Homemade pasta has always been excellent here with 14 different varieties to choose from, including Nicos’ very proper lasagne, or his now infamous ravioli which he stuffs with porcini mushrooms, sun dried tomatoes and fresh cream, or the decidedly different and delicious taste of Fagotti stuffed with ricotta and black truffle then cooked with fresh cream and gorgonzola cheese and port wine. The a la carte menu offers Irish steaks, fish, a variety of seafood dishes, chicken, pork and lamb but for those on a budget I can heartily recommend the Value Meal. This will delight both the appetite and the wallet as its priced at a mere €12.99 and offers a choice of seven starters, including Lasagne and Calamari, Fritto, then you choose from seven main dishes with lamb shanks, a rib eye steak, or stuffed chicken, then to finish a selection of four puddings plus a complimentary glass of wine. Few if any establishments can come close to matching this value menu not just on price but on the sheer quality of the ingredients, not forgetting the very comfortable setting, plus, on special entertainment nights you can also enjoy free live entertainment.

Thank you Nicos for having me back again, I will try not to have any more one night stands… well … maybe… just the odd one here or there?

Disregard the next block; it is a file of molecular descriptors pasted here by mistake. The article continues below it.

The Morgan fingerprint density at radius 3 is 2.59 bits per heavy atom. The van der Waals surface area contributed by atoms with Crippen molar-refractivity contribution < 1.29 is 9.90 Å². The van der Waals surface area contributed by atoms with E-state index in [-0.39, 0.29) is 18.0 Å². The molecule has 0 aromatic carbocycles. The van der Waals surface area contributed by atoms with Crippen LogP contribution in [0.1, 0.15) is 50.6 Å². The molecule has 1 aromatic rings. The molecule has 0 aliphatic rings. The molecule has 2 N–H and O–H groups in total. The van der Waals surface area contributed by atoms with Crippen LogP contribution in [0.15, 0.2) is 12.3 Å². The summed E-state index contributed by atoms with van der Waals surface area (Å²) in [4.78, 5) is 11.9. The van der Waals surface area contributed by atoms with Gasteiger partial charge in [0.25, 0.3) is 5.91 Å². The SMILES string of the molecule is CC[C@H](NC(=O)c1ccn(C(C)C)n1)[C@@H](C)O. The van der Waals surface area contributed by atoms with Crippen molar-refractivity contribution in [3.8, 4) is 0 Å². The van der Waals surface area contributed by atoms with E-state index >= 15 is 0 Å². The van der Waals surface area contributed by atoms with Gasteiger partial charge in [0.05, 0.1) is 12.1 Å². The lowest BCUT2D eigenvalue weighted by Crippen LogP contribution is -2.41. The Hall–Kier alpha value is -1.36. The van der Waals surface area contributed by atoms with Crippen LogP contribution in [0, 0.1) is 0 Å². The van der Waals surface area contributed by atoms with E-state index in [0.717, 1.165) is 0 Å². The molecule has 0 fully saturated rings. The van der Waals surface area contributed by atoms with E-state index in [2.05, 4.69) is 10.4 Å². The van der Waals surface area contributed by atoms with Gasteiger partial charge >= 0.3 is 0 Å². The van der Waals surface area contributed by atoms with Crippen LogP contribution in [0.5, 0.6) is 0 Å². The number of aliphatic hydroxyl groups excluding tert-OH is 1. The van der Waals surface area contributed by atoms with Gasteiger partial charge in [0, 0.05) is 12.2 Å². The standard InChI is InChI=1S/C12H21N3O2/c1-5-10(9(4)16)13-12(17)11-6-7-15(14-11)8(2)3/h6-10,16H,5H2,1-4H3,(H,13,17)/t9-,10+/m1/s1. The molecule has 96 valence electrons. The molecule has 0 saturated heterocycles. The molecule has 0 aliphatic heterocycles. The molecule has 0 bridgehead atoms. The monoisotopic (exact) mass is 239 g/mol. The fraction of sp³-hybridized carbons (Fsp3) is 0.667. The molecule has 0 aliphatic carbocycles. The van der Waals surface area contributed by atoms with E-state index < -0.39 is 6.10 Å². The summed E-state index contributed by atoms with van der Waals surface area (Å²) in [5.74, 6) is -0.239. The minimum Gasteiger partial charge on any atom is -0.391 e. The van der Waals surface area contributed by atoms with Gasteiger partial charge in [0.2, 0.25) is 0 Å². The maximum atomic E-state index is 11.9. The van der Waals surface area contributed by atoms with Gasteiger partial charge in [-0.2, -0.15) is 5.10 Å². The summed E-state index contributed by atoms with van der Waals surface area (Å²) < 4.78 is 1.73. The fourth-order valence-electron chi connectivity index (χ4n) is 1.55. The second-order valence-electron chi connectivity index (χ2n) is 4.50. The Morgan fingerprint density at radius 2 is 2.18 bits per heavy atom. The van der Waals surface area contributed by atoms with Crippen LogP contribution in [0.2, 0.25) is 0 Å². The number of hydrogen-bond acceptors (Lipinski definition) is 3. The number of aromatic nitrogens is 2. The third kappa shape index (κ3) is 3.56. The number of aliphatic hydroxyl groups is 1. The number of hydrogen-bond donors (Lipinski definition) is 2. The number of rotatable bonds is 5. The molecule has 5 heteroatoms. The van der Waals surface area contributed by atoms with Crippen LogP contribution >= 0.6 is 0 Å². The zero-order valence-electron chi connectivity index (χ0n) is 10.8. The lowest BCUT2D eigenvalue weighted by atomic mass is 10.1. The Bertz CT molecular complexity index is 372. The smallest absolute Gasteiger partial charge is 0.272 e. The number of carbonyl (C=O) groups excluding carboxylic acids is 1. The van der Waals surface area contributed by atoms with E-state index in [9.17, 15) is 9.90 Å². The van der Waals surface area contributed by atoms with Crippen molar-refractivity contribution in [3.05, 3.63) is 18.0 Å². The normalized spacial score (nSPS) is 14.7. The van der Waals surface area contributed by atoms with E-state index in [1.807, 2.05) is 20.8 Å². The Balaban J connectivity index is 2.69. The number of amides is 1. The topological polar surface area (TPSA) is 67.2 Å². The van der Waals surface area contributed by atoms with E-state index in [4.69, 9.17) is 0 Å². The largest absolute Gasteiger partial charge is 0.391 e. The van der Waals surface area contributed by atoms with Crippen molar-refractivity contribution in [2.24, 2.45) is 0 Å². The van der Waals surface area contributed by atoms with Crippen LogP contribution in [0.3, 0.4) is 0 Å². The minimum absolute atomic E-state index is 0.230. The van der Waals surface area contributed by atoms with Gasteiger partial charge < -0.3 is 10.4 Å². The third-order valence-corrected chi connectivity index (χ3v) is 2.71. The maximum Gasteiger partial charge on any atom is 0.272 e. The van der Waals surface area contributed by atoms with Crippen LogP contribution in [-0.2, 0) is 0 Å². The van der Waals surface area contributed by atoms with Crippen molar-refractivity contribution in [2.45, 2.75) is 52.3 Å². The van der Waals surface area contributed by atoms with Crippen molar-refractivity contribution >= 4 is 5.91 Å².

FULL REVIEW

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Colosseum Review - UK Food Critic, Tuesday, 11 March 2008
Written by Phil_Howcroft

Overall rating - 9.5
Food - 9.0
Service - 10.0
Atmosphere - 9.0
Value For Money - 10.0

The Colosseum, Paphos, Cyprus

I first visited this fantastic restaurant in October 2007 following a review I read online, and was so impressed that I have organized to take my parents back this spring. The experienced staff guarantee a warm welcome, and the whole restaurant carries an air of professionalism, normally found in the likes of The Ivy, Gordon Ramsey at Claridges, Gordon Ramsey Verve, Chez Bruce London, Burj Al Arab's'Al Mahara'.